Migraine is an extraordinarily prevalent disease. Most people don’t realize how serious and incapacitating migraine can be. Nearly 30 million people in the United States suffer from migraine headaches. The World Health Organization suggests half to three quarters of adults aged 18–65 years in the world have had headache in the last year and, among those individuals, 30% or more have reported migraine.. A migraine is a neurological syndrome consisting of a variety of symptoms that can be traced, according to the National Institute of Neurological Disorders and Stroke, to inheriting genes that regulate the function of specific groups of brain cells, nerves, and blood vessels in the brain. The agony of a single migraine headache usually lasts only a few hours or days. But the health effects of chronic migraines can linger. Symptoms of a migraine vary from person to person. Attacks are often accompanied by one or more of the following disabling symptoms: visual disturbances, nausea, vomiting, dizziness, extreme sensitivity to sound, light, touch and smell. Over time, most people become familiar with their own migraine attacks. They know what to expect. Sometimes, though a migraine may become an emergency.
Although migraine emergencies aren’t common, they can happen. A type of migraine called ophthalmoplegic migraine can cause eye paralysis. A rare, severe type of migraine called status migrainosus is a severe type of migraine that can last for days and require hospitalization. Also be aware of these headache emergencies: a headache that comes on suddenly and keeps getting worse could be a stroke. A headache that follows a head injury could mean there’s bleeding in your brain. Acute glaucoma can cause throbbing behind the eye with vision changes. Temporal arteritis can cause severe pain and tenderness on the side of your head and can lead to blindness.
Beyond the burden of a migraine attack itself, having migraine increases the risk for other physical and psychiatric conditions.
Health Issues Associated With Migraines
- Stroke – Migraine attacks, over time, without treatment have been shown to predispose sufferers to increased effects on the blood vessels of the brain. Persons who have visual or neurological symptoms accompanying their migraine attacks should avoid other risk factors such as smoking, high cholesterol diets, the use of estrogen and untreated hypertension due to the increased risk of having a migraine related stroke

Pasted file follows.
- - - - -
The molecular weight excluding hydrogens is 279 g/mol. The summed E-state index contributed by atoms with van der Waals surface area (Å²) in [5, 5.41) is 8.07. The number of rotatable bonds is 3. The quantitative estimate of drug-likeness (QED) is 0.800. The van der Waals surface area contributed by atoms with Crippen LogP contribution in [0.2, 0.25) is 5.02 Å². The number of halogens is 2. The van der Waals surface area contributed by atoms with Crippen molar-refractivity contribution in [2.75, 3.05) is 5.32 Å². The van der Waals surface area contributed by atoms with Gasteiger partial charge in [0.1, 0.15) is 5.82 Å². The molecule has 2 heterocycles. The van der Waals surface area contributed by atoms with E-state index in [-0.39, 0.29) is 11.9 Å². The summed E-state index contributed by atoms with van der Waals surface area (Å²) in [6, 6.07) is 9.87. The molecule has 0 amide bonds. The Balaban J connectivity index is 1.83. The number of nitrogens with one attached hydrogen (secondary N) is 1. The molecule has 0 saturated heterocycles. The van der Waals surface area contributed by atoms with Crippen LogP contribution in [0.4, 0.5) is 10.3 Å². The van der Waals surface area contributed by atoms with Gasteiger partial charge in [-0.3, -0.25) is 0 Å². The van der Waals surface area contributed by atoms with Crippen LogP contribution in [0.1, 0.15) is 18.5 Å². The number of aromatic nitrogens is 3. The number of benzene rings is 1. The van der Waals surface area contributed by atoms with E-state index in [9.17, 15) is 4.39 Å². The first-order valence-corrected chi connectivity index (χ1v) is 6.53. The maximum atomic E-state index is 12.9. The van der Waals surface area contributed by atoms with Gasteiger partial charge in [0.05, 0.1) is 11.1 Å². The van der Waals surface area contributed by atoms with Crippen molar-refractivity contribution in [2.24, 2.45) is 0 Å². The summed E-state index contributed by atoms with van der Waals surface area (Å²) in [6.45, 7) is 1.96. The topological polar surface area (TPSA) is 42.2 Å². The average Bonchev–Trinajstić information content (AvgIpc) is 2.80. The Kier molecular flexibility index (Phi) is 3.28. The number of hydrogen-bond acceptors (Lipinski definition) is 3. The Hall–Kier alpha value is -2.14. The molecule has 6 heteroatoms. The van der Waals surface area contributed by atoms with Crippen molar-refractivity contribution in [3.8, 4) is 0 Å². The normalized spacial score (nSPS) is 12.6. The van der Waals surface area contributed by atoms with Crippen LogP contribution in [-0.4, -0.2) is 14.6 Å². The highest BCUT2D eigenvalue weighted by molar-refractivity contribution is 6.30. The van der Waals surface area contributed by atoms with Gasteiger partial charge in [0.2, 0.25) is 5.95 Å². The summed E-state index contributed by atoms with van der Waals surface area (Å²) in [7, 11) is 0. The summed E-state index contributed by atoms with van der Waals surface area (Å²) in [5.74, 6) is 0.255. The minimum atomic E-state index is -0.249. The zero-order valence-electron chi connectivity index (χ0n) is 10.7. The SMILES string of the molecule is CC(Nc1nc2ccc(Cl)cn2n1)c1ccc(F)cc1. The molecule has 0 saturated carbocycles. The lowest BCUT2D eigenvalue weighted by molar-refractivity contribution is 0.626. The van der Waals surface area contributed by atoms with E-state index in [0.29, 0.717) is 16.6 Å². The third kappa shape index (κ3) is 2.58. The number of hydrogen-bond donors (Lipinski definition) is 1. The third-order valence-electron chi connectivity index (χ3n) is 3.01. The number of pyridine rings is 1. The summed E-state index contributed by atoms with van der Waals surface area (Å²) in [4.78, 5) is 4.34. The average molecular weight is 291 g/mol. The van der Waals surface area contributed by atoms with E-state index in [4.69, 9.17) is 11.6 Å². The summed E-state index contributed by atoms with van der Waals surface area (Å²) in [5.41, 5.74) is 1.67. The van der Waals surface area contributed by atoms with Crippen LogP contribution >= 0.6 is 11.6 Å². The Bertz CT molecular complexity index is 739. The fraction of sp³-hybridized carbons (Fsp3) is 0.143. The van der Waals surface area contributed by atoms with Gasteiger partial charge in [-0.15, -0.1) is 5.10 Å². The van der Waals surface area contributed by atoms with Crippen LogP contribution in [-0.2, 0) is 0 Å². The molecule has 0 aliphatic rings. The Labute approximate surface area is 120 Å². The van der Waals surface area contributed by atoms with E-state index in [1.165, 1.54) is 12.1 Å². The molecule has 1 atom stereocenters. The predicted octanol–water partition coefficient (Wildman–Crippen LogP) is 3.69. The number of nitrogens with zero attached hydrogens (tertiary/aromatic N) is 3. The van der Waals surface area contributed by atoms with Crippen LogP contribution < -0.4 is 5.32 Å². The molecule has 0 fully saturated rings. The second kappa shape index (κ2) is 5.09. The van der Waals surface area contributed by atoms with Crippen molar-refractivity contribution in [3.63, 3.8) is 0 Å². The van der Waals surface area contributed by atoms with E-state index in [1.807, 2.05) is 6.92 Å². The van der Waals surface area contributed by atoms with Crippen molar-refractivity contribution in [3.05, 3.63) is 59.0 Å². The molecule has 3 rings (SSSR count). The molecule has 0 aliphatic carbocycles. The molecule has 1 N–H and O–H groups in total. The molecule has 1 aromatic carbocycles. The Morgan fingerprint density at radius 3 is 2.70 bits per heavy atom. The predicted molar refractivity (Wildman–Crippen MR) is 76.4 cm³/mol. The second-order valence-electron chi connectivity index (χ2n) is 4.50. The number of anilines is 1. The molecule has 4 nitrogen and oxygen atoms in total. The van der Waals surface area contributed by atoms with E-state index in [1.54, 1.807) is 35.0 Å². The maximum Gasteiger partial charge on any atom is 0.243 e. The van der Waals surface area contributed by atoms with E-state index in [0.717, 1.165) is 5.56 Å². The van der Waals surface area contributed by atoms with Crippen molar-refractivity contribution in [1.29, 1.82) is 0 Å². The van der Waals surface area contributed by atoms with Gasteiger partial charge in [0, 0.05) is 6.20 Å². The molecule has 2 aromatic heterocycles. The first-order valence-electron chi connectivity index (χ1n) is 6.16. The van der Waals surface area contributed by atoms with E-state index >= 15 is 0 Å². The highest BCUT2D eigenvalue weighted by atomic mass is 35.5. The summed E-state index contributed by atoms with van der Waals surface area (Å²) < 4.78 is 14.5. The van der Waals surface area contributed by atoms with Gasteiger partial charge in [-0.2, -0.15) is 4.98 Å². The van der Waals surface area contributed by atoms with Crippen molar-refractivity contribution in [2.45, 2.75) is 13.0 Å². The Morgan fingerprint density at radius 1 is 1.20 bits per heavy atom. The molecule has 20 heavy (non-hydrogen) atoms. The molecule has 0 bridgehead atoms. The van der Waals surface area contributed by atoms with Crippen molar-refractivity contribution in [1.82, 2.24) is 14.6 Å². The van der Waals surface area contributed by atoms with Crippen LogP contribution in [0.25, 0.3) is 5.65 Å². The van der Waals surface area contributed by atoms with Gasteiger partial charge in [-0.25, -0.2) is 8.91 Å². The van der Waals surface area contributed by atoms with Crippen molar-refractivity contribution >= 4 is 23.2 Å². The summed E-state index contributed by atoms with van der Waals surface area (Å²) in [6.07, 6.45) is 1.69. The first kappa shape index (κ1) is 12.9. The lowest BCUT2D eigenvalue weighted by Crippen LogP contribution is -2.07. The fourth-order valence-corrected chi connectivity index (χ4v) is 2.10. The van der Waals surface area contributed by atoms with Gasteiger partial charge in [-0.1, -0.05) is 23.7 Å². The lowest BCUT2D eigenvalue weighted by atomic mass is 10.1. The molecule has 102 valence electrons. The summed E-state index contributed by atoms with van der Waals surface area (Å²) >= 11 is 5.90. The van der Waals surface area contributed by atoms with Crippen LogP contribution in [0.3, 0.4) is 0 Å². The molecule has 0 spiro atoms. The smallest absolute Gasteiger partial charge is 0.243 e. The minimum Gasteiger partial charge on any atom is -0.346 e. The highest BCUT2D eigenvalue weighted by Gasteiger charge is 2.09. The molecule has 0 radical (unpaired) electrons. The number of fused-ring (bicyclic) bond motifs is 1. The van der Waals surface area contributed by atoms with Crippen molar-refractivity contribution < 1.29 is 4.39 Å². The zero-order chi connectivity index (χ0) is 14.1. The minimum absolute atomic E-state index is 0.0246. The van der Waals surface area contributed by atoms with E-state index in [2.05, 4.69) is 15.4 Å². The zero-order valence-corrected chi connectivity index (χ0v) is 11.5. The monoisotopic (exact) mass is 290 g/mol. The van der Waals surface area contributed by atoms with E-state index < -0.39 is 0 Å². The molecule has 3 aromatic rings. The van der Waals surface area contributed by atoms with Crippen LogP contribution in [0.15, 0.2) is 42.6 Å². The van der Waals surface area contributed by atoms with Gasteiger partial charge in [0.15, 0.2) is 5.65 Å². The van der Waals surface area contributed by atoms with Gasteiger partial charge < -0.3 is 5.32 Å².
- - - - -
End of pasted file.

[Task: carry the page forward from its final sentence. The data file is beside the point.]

- Seizures – Similar patterns occur in chronic migraines and the seizure disorder epilepsy: Rapidly firing neurons induce sudden attacks of symptoms, followed by periods in which you’re symptom-free. Migraines can trigger seizures in people with epilepsy. And people with both conditions often don’t respond to anti-seizure medications. The aura before a migraine is similar to an aura before a seizure. Even the brain activity detected by an EEG may be similarly abnormal during a migraine attack and a seizure. New research offers evidence of a genetic link between the two conditions
- Other Chronic Pain – You risk developing other types of chronic pain if you are a migraine sufferer. In one study, one-third of chronic migraine patients had fibromyalgia, a condition characterized by widespread pain, fatigue, and depression. That’s significantly more than the 4% reported in the general population. Any type of chronic pain rewires the way the brain processes pain signals. The constant throbbing of headaches may over excite your entire body’s pain responses, predisposing you to more extensive aching
- Mood Disorders – Migraine sufferers tend to grapple with depression at higher rates than non-sufferers, according to research from the University of Calgary. A study in neurology suggests a biological link between the two conditions. Dealing with migraines for many years can cause anxiety and depression
Learn more about migraines: http://naturalpainrelief.org/migraine-headaches/
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